The long-term success of any organization depends, to a large extent, on the success of its products. Researchers have argued that corporate credibility is defined by the extent to which a company is willing and able to deliver products that satisfy customer needs and wants. Reputation itself is often defined in terms of the demonstrated capability of a firm to deliver high-quality products and services. When studying corporate reputation, then, it is essential to also discuss product performance. An emphasis on performance—specifically the success of new products—is paramount because so many new products fail. Empirically, new products’ failure rate is typically found to be 40 percent or higher. For novel innovations, the incidence of failure is even higher, as 76 percent of these commercialized products never reach the broader market.
As with all important organizational constructs, it is necessary to consider both how product performance is measured as well as the antecedents that ultimately lead to different performance outcomes. This entry first discusses the subjective and objective ways of measuring product performance; then it discusses the internal and external considerations that influence how well a product performs.
Given the resources, time, and outcome uncertainty that go into the development of a single new product, it is important to assess the success or failure of that product. However, how is this success or failure defined? The literature demonstrates that there are a number of ways to examine the performance of a new product, each with its own advantages and disadvantages. Many of these approaches can be categorized as belonging to a different level of either a subjective or an objective perspective. From a subjective standpoint, performance assessments are drawn from the perceptions of either the consumer or the manager. Objective measures can capture performance at the market level or firm level.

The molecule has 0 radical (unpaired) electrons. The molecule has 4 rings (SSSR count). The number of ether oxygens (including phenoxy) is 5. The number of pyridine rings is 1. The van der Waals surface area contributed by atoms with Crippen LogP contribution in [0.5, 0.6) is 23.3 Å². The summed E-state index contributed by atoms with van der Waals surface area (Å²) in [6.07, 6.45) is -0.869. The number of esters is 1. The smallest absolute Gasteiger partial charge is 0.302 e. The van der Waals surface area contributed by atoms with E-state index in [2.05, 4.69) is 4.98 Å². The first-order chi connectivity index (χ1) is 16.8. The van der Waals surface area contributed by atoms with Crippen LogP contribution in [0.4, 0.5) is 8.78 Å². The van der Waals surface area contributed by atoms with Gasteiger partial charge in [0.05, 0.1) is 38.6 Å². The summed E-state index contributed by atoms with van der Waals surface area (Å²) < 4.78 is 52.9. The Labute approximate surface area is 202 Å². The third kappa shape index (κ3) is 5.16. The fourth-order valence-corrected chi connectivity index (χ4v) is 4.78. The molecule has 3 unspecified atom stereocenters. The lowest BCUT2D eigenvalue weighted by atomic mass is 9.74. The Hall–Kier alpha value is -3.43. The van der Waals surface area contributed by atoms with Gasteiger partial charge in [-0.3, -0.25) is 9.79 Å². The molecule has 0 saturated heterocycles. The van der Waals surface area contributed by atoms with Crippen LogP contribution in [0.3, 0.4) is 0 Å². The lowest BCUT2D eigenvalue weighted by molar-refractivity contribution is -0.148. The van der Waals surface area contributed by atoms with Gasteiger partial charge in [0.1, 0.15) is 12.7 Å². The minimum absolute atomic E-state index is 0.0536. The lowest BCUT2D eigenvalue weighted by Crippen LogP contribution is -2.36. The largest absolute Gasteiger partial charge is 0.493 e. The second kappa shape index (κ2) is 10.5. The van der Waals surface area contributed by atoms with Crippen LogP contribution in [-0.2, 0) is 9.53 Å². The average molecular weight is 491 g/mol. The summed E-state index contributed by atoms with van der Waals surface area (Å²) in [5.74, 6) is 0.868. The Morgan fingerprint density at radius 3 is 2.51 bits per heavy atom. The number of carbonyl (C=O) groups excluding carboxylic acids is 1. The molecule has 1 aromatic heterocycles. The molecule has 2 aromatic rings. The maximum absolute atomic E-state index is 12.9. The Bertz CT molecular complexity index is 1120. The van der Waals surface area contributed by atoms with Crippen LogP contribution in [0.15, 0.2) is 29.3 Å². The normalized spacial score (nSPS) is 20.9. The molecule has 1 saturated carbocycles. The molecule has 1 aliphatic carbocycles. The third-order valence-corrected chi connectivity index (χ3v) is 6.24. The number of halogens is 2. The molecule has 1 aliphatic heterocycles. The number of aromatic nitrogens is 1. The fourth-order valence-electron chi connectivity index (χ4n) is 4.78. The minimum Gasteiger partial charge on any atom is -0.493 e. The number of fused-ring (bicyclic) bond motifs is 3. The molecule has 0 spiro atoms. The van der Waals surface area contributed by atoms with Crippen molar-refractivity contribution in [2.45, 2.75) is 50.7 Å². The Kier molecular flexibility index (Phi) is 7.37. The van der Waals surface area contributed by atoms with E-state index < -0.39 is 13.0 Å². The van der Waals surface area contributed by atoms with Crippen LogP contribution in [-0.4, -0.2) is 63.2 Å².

Subjective: Consumer Level
At this level, product performance is assessed according to consumers’ knowledge of the product. This knowledge includes their awareness of and familiarity with the product. In addition, it is important to consider the degree to which consumers intend to purchase the product and, if they have purchased the product, their level of satisfaction with it. Managers will also want to understand consumers’ overall evaluations of the product, their attitudes toward it, and their perceptions of its quality.
These measures of product performance provide rich insight into consumer reactions to a product and, thus, can be valuable inputs to predicting objective measures of a product’s performance. They can also provide insight as to why an existing product may not be objectively performing as expected (either above or below expectations). The disadvantages with measuring product performance at this level include the inherent difficulty of properly capturing constructs (e.g., attitudes, associations) through consumer surveys and the inability to provide an objective financial assessment of performance.
Subjective: Manager Level
The group that is most knowledgeable about a product is generally the group of employees who actually work toward the success of the product on a daily basis. Therefore, it can be desirable to approach company managers to assess their evaluation of how their product has performed. This assessment can involve survey questions and/or in-depth interviews related to a product’s performance versus their expectations and the specific goals and objectives they have set for it internally. Managers can provide a depth of perspective around the success or failure of a product that cannot be captured from third parties (e.g., consumers) or sales data. Arguably, managers are also the group with the most vested interested in the performance of the product, so there are many advantages in recording their perspective.